1. A client who recently immigrated to Canada believes that she has been made to wait in the emergency department longer than the other individuals because she has not yet qualified for provincial health coverage. Which one of the following ethical principles is involved in this particular situation?
a. Justice
b. Autonomy
c. Beneficence
d. Nonmaleficence

 

 

ANS:  A

Justice refers to fairness. Allocation of resources and access to health care involve the ethical principle of justice. The client without provincial health insurance should not have to wait longer to receive health care than those with coverage. The duration of the wait should be determined by need alone.

Autonomy refers to a person’s independence. Autonomy represents an agreement to respect another’s right to determine a course of action.

Beneficence refers to taking positive actions to help others.

Nonmaleficence refers to the avoidance of causing harm or hurt to others.

 

DIF:    Application    REF:   94

 

  1. Which of the following is an example of a nurse’s use of the ethical principle of autonomy in a situation with a client?
a. Learning how to do a procedure safely and effectively
b. Returning to speak to the client at a mutually agreed time
c. Preparing the client’s room for comfort and privacy
d. Supporting the client’s decision to refuse therapy

 

 

ANS:  D

Following the ethical principle of autonomy, the nurse allows the client to make decisions regarding care and then supports that decision.

Learning how to do a procedure safely and effectively demonstrates the nurse’s application of the ethical principle of responsibility.

Returning to speak to the client at a mutually agreed time demonstrates the ethical principle of fidelity.

Preparing the client’s room for comfort and privacy demonstrates the nurse’s application of the ethical principle of responsibility.

 

DIF:    Comprehension                               REF:   93

 

  1. The nurse always tries to apply ethical principles in her clinical practice. Which following statement reflects the application of the ethical principle of confidentiality?
a. “I’m concerned that decreased funding may affect the outpatient program.”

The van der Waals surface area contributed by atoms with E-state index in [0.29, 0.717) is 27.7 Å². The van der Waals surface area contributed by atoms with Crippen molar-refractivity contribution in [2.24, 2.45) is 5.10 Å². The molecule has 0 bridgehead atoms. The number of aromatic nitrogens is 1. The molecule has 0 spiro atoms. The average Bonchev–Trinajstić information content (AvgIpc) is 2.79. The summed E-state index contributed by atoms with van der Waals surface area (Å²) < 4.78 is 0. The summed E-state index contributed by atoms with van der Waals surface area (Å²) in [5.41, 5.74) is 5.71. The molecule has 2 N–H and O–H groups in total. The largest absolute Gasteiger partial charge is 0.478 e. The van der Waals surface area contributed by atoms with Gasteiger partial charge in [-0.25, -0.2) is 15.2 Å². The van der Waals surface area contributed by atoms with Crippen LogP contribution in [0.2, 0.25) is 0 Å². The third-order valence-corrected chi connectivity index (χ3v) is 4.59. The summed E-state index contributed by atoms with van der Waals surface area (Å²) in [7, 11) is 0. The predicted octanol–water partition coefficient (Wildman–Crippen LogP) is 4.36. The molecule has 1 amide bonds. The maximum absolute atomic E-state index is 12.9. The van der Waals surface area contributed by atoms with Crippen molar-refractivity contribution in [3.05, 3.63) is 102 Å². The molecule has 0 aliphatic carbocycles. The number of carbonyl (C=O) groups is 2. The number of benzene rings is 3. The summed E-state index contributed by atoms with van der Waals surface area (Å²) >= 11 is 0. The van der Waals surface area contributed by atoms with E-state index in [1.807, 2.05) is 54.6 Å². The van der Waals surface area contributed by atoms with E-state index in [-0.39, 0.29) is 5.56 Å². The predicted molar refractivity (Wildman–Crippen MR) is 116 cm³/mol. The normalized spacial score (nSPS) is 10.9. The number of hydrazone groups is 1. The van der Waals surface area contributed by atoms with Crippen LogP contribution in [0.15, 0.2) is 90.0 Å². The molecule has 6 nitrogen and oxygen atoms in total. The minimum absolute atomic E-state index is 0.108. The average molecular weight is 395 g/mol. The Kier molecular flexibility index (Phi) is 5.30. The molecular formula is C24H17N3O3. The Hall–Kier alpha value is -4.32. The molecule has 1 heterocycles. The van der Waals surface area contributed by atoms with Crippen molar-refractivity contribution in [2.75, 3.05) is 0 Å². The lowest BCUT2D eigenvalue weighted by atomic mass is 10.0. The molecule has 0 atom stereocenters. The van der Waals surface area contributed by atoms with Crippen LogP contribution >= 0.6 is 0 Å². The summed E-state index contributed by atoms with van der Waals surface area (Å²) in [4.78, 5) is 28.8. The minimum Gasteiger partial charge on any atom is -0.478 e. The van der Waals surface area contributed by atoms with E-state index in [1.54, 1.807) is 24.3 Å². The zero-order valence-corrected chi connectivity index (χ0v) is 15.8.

b. “I’m going to make sure that the client understands the instructions.”
c. “I cannot share that information about the client with you.”
d. “I need to get more information about the client’s health history.”

 

 

ANS:  C

The statement I cannot share that information about the client with you reflects the application of the ethical principle of confidentiality. Client information is not to be shared with others without client consent.

The statement I’m concerned that decreased funding may affect the outpatient program reflects a concern regarding allocation of resources. It is not a confidentiality issue.

The nurse who makes sure that a client fully understands instructions is being ethically responsible.

The statement I need to get more information about the client’s health history reflects data gathering. The information that is gathered is to be used for the purpose of providing competent health care and should not be shared with others without the specific consent of the client.

 

DIF:    Application    REF:   91 (Box 8-2)

 

  1. A client has been diagnosed with malignant bone cancer, and treatment involves chemotherapy on an outpatient basis. Over the course of the treatment, the client becomes very ill and is experiencing debilitating side effects from the therapy and a severe reduction in the quality of life. Which of the following ethical principles is in question in this situation?
a. Veracity
b. Fidelity
c. Justice